Thor: Ragnarok

https://upload.wikimedia.org/wikipedia/en/7/7d/Thor_Ragnarok_poster.jpg

Imprisoned, the mighty Thor finds himself in a lethal gladiatorial contest against the Hulk, his former ally. Thor must fight for survival and race against time to prevent the all-powerful Hela from destroying his home and the Asgardian civilization.

I’ve probably bored people to tears with my moans and gripes with the excessive number of superhero movies we’re being treated to year on year, with some of the recent Marvel films starting to strain under the weight of characters and the service to an overarching plot, which in many cases will not have any pay off for several movies time. I include the ‘Guardians’ films in this, where I feel I’m not enjoying the films to the same degree as many others, so I was pleasantly surprised at just how much fun I had with ‘Thor: Ragnarok’, a bombastic space opera that gets the balance of humour just right and makes the most of the MCU’s most consistently entertaining character and best performer in Chris Hemsworth’s ‘Thor’.

Following on from the disappointment that was ‘The Dark World’, ‘Ragnarok’ makes the wise decision to spend almost all of its time in Asgard and the neighbouring realms instead of earth and it provides a focus to the story that somehow feels tighter and looser at the same time. It’s still a high stakes and high concept plot, with the premise of ‘Ragnarok’ surrounding a prophecy that will see Asgard destroyed by a demon known as Surtur. This takes Thor back into Asgard where the familial squabbles with brother Loki (who Tom Hiddleston once again manages to play as successfully toeing the line between good and evil) are enhanced by the arrival of their older sister Hela (Cate Blanchett), known as the goddess of death. This is all high camp stuff but fortunately the responsibility for ‘Ragnarok’ was handed to Taika Waititi, an offbeat indie director from New Zealand whose previous works include vampire mockumentary ‘What We Do In The Shadows’ and last year’s superb adventure comedy ‘Hunt for the Wilderpeople’. Moving from a budget of £2.5m to one of £180m and all the trials and tribulations that come with working for a major studio such as Marvel has already seen off several high profile indie directors, but Waititi’s brilliant brand of Kiwi comedy is a match made in heaven with ‘Ragnarok’s tone.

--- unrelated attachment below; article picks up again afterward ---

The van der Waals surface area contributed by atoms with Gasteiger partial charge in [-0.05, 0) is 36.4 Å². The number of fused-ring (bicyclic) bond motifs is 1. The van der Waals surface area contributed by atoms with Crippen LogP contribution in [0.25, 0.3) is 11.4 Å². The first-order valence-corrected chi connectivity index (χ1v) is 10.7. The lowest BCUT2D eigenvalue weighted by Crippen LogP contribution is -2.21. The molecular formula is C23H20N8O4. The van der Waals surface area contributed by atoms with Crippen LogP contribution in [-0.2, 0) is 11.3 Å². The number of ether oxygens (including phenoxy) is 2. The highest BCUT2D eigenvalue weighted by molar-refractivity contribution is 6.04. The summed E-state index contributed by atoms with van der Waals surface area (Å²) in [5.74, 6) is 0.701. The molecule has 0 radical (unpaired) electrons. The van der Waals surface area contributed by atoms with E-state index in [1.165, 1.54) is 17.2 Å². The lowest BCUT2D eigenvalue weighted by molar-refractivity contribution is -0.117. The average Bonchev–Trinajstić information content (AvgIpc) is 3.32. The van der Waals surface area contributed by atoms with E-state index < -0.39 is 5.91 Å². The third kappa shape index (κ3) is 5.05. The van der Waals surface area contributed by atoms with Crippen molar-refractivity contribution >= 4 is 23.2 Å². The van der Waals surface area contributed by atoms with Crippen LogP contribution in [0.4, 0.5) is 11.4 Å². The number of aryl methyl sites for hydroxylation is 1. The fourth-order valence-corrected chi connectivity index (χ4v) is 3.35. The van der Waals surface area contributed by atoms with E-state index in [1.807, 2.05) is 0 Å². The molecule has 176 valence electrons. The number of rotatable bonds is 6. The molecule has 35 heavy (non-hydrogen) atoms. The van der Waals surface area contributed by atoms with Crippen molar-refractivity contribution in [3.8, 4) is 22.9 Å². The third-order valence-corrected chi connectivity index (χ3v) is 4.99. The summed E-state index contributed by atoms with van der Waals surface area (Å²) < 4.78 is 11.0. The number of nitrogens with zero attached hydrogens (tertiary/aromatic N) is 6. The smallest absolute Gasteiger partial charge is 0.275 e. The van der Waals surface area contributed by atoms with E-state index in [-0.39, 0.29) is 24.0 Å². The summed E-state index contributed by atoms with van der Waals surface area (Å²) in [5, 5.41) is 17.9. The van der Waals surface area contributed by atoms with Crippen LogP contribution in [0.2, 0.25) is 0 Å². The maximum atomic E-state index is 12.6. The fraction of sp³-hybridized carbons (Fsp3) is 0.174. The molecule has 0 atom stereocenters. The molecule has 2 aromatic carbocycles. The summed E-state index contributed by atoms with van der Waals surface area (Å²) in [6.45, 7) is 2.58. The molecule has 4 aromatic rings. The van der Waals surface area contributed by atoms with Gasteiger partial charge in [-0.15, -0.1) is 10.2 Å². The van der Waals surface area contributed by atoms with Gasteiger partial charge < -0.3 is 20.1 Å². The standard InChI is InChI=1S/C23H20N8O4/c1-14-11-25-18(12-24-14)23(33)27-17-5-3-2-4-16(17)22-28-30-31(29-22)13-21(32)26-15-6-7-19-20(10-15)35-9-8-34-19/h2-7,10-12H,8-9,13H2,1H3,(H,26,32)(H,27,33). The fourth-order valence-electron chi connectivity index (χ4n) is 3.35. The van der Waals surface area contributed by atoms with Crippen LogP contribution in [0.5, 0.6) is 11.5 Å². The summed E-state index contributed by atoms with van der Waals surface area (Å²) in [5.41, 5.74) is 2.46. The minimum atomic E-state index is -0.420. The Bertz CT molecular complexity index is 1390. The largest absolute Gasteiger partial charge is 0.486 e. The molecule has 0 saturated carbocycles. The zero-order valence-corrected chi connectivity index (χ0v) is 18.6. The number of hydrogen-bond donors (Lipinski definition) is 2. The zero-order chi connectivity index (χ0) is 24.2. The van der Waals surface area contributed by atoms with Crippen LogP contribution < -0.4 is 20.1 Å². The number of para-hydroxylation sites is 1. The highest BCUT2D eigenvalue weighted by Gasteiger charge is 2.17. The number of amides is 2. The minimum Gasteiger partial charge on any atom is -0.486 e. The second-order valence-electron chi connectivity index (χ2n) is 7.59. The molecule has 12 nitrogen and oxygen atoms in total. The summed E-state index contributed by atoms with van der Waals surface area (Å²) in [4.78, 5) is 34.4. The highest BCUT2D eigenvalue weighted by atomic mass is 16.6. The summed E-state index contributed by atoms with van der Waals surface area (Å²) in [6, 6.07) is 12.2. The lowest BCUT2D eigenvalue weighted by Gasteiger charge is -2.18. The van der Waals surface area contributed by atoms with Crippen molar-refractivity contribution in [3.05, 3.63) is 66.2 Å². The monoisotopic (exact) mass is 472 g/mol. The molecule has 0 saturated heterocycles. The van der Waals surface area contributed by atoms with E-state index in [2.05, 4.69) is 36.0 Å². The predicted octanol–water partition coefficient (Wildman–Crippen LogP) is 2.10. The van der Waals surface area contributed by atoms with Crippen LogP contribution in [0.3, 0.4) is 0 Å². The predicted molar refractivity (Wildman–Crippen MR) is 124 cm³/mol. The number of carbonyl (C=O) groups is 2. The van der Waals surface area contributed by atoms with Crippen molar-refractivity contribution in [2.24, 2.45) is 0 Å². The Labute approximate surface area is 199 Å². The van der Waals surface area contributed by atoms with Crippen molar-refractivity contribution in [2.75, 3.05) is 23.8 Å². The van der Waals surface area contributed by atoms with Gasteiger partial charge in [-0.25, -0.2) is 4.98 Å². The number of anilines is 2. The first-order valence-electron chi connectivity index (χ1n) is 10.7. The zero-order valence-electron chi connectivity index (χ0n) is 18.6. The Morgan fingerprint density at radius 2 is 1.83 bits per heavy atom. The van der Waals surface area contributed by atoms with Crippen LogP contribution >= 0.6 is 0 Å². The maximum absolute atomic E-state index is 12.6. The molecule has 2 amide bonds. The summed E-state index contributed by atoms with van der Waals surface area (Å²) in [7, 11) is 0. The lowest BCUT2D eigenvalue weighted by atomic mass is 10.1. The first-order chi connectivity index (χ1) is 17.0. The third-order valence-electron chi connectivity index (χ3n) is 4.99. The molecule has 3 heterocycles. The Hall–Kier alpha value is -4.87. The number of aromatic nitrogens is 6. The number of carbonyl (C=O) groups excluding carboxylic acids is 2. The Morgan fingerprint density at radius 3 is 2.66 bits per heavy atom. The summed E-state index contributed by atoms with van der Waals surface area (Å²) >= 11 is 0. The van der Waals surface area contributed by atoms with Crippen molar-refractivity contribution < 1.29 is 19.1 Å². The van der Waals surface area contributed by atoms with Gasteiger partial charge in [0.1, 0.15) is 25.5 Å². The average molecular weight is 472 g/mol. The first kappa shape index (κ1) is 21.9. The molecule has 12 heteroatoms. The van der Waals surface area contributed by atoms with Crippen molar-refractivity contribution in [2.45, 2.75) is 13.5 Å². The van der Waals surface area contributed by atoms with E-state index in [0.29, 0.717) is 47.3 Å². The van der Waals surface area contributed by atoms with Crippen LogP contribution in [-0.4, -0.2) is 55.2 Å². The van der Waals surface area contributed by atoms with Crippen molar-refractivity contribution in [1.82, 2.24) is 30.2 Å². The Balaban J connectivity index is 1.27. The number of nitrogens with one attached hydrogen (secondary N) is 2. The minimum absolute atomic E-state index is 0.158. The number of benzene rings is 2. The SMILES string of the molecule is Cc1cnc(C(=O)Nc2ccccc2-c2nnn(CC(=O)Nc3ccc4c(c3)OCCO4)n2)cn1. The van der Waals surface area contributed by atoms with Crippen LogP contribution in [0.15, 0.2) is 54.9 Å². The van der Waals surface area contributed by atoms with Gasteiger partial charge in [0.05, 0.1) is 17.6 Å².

It’s helped by the brilliant Chris Hemsworth, now comfortably the MVP of the MCU in my eyes, and he gets to show off his comedic talents to fine effect throughout ‘Ragnarok’. Much of the film takes place on an alien planet called Sakaar which feels both completely irrelevant to the main plot, yet also an immensely entertaining homage to the likes of ‘Flash Gordon’ with it’s bright colours, zany characters and Jeff Goldblum appearing as the games obsessed Grandmaster. This is all aided by a terrific soundtrack (‘Immigrant Song’ is always a pleasure to hear), a strong cast (Tessa Thompson is great as Valkyrie, as is Waititi’s extended cameo as ‘Korg’) and a light and breezy visual style. If there’s a criticism it’s that the stronger comedic focus removes a lot of the jeopardy from the movie and it does lead to the sidelining of popular characters such as Idris Elba’s Heimdall.

That being said, I had a blast with ‘Thor: Ragnarok’ and would consider it one of the strongest Marvel films of recent times. I love Waititi’s work, whether it be on the tiniest budgets or now on the biggest, and here’s hoping this is as big a success to justify Marvel giving out more creative freedom with its cinematic universe in future.

Rating: 4/5

Directed By: Taika Waititi

Starring: Chris Hemsworth, Tom Hiddleston, Cate Blanchett, Mark Ruffalo, Idris Elba, Jeff Goldblum, Tessa Thompson, Karl Urban and Anthony Hopkins

http://www.imdb.com/title/tt3501632/

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